It's pretty simple right? Lay the thing out flat and trace the edges...oh wait that's how you draw an outline. Hm. Well, check out this video if you'd like to learn how to write one instead.
|3rd Grade||Language Arts|
|Elementary and Middle School||3rd Grade|
It helps keep your thoughts and ideas organized in a logical order.
Unlike…most of your waking hours. [Can of Coke is blended in the boys head]
First, we start with a title.
What topic are we going to be writing about?
For example, if we’re going to be writing about “Whales”, that would be our title.
If you titled it something like The Winds of Loneliness, it might sound more dramatic…
…but it’s not all that accurate, and won’t give your readers a good idea of what they’re [Guy reading the book in a library]
After you’ve got your title nailed down, you list out your main ideas. [Coop pointing to 'main ideas' on a blackboard]
Main ideas are ordered 1, 2, 3, et cetera, with Roman numerals.
So…I…I-I…I-I-I, and so on.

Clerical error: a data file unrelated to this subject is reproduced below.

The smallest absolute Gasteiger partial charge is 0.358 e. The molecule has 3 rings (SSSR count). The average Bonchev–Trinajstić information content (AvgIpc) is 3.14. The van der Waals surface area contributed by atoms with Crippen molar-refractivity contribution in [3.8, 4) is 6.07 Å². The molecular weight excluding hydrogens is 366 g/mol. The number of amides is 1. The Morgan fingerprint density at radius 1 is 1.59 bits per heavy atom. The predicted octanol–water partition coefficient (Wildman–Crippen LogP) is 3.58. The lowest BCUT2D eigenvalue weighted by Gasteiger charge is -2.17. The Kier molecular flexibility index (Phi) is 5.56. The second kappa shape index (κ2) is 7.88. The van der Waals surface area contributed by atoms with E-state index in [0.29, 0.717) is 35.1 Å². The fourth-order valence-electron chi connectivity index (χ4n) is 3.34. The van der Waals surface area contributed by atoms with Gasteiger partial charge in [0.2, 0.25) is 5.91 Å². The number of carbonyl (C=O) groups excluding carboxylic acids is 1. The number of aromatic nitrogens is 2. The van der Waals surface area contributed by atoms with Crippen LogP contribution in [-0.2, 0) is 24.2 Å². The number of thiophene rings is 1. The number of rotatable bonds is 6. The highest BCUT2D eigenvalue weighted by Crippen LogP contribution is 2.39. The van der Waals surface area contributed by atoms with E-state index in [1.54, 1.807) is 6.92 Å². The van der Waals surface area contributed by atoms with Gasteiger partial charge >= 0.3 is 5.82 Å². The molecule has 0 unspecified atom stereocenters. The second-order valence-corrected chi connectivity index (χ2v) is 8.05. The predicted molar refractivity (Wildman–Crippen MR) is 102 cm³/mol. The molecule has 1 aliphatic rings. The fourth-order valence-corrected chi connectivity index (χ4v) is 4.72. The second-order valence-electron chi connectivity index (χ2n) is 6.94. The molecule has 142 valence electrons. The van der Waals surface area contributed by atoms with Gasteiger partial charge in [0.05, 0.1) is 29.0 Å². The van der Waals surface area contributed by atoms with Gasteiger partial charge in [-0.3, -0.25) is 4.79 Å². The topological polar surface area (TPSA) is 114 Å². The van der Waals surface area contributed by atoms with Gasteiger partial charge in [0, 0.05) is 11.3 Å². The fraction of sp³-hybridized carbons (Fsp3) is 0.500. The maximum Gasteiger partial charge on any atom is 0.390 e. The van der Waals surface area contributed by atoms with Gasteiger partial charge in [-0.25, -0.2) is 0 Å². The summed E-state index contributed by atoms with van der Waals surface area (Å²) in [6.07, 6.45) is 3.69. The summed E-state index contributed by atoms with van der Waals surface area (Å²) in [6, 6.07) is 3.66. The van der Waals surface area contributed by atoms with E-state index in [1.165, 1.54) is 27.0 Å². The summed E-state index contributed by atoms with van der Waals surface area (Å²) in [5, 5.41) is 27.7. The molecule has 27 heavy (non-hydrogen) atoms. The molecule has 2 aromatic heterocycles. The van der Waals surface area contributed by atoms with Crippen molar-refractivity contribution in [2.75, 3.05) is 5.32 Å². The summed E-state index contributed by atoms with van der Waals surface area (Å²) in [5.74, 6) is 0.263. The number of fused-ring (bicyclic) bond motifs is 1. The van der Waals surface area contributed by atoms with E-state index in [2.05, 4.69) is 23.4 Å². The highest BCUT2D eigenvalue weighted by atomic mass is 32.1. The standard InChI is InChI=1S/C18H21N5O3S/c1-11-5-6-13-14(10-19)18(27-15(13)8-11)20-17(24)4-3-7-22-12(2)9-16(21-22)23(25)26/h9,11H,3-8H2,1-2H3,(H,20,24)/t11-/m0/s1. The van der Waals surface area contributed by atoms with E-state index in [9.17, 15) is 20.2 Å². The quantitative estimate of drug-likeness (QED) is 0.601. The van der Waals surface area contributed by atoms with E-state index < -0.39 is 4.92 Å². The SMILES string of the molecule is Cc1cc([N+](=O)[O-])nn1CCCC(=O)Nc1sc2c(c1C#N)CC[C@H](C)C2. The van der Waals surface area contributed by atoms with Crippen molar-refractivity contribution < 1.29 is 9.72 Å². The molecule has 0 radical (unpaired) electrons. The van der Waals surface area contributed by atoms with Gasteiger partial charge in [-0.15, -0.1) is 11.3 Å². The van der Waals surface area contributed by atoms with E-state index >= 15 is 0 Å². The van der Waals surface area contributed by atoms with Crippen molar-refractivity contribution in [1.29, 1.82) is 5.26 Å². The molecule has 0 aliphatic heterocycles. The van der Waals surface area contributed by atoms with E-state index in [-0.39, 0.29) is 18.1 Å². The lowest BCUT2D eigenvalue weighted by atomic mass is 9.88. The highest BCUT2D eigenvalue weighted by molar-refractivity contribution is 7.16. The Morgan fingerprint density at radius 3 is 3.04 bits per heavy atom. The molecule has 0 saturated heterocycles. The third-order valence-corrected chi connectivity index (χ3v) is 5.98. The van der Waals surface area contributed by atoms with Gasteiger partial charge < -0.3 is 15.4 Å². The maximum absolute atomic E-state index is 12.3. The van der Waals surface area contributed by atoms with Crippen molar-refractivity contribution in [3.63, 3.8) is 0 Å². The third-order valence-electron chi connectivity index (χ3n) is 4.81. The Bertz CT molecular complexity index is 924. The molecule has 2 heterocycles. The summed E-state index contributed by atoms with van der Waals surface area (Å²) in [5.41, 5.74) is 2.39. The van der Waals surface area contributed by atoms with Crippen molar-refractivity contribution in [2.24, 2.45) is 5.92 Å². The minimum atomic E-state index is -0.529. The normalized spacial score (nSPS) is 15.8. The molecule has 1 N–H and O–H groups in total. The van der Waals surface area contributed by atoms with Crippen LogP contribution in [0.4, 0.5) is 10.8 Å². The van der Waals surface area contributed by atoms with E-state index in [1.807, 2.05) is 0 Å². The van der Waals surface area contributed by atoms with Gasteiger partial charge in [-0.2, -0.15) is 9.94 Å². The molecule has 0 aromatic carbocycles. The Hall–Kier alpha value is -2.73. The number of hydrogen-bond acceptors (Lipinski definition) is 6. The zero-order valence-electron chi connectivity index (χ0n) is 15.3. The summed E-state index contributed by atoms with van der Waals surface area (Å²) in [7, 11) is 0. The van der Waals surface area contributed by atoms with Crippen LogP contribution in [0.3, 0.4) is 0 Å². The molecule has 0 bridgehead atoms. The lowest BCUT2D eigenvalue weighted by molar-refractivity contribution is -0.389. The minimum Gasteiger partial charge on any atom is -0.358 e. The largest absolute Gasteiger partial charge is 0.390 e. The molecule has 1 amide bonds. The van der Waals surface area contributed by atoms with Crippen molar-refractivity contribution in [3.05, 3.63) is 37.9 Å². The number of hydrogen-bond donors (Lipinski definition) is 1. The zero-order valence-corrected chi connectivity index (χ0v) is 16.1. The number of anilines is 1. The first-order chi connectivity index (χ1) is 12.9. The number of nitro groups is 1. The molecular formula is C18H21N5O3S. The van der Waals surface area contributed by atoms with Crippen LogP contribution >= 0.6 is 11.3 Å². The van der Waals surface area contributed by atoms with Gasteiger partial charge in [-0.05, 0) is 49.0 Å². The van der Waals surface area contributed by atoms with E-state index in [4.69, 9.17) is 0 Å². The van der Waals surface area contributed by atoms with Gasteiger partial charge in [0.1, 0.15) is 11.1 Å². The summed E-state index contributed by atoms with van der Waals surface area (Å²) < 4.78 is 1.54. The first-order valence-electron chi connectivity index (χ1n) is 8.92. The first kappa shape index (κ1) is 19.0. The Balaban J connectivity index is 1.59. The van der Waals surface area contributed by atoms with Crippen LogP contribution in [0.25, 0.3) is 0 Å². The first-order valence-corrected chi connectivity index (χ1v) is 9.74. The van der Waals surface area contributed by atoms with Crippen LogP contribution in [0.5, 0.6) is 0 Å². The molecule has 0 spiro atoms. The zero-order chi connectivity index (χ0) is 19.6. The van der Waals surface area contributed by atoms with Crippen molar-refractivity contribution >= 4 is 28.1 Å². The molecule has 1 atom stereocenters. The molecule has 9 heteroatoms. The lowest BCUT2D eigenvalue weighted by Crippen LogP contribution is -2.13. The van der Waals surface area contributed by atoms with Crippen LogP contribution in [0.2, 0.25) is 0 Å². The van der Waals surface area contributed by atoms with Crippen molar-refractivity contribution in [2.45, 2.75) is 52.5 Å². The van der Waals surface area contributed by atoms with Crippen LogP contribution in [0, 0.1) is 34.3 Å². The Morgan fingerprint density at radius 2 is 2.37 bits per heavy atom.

Lot o’ “I”s in there.
Our main ideas might be something like:
Whale Life Cycle.” [The main ideas are written next to the numerals]
Then, under each main idea, we include details, labeled A, B, C, and so on.
So under Roman numeral 1.
Whale Anatomy, we might include details like, “A. Blowhole. [The details are written onto the page]
If you want to add even more detailed details, they would be included underneath each letter,
using lowercase letters or numbers.
Depends how in-depth you want to get on blowholes.
Just don’t go too deep.
You may never be able to find your way out. [Guy falls into a whale's blowhole]
So yeah…an outline helps us keep our ideas organized, assists with the brainstorming
process, and gives us something to refer back to while writing.
I-I-I cheers for outlines! [3 guys dressed in robes pop up with 'I' signs]